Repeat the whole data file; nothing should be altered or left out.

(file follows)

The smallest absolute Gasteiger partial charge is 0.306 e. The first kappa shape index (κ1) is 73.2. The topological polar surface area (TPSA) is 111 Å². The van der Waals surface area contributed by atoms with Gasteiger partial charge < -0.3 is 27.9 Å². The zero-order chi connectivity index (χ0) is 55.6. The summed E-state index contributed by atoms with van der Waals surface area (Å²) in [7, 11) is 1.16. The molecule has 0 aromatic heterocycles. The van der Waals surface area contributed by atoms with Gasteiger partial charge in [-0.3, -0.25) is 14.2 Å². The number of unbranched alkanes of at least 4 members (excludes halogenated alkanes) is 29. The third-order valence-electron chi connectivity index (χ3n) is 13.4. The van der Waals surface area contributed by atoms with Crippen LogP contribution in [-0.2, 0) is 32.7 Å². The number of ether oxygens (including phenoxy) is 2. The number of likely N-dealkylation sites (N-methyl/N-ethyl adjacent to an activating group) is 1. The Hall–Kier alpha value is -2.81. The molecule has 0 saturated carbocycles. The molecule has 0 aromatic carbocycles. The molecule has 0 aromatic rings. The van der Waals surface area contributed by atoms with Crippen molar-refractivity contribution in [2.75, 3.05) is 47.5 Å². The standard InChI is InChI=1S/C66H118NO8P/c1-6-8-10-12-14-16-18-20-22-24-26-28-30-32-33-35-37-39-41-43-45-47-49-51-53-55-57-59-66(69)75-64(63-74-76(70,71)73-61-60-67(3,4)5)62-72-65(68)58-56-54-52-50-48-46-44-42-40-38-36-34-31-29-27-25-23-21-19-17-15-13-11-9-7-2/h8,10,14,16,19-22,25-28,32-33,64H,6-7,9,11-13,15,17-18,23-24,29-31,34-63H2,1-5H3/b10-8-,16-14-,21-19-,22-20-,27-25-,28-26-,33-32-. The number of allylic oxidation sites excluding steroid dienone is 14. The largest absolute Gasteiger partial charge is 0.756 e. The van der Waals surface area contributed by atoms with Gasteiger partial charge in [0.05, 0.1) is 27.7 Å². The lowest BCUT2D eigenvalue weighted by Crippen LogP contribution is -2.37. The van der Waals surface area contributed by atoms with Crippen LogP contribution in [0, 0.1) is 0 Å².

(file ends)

The smallest absolute Gasteiger partial charge is 0.306 e. The first kappa shape index (κ1) is 73.2. The topological polar surface area (TPSA) is 111 Å². The van der Waals surface area contributed by atoms with Gasteiger partial charge < -0.3 is 27.9 Å². The zero-order chi connectivity index (χ0) is 55.6. The summed E-state index contributed by atoms with van der Waals surface area (Å²) in [7, 11) is 1.16. The molecule has 0 aromatic heterocycles. The van der Waals surface area contributed by atoms with Gasteiger partial charge in [-0.3, -0.25) is 14.2 Å². The number of unbranched alkanes of at least 4 members (excludes halogenated alkanes) is 29. The third-order valence-electron chi connectivity index (χ3n) is 13.4. The van der Waals surface area contributed by atoms with Crippen LogP contribution in [-0.2, 0) is 32.7 Å². The number of ether oxygens (including phenoxy) is 2. The number of likely N-dealkylation sites (N-methyl/N-ethyl adjacent to an activating group) is 1. The Hall–Kier alpha value is -2.81. The molecule has 0 saturated carbocycles. The molecule has 0 aromatic carbocycles. The molecule has 0 aromatic rings. The van der Waals surface area contributed by atoms with Crippen molar-refractivity contribution in [2.75, 3.05) is 47.5 Å². The standard InChI is InChI=1S/C66H118NO8P/c1-6-8-10-12-14-16-18-20-22-24-26-28-30-32-33-35-37-39-41-43-45-47-49-51-53-55-57-59-66(69)75-64(63-74-76(70,71)73-61-60-67(3,4)5)62-72-65(68)58-56-54-52-50-48-46-44-42-40-38-36-34-31-29-27-25-23-21-19-17-15-13-11-9-7-2/h8,10,14,16,19-22,25-28,32-33,64H,6-7,9,11-13,15,17-18,23-24,29-31,34-63H2,1-5H3/b10-8-,16-14-,21-19-,22-20-,27-25-,28-26-,33-32-. The number of allylic oxidation sites excluding steroid dienone is 14. The largest absolute Gasteiger partial charge is 0.756 e. The van der Waals surface area contributed by atoms with Gasteiger partial charge in [0.05, 0.1) is 27.7 Å². The lowest BCUT2D eigenvalue weighted by Crippen LogP contribution is -2.37. The van der Waals surface area contributed by atoms with Crippen LogP contribution in [0, 0.1) is 0 Å².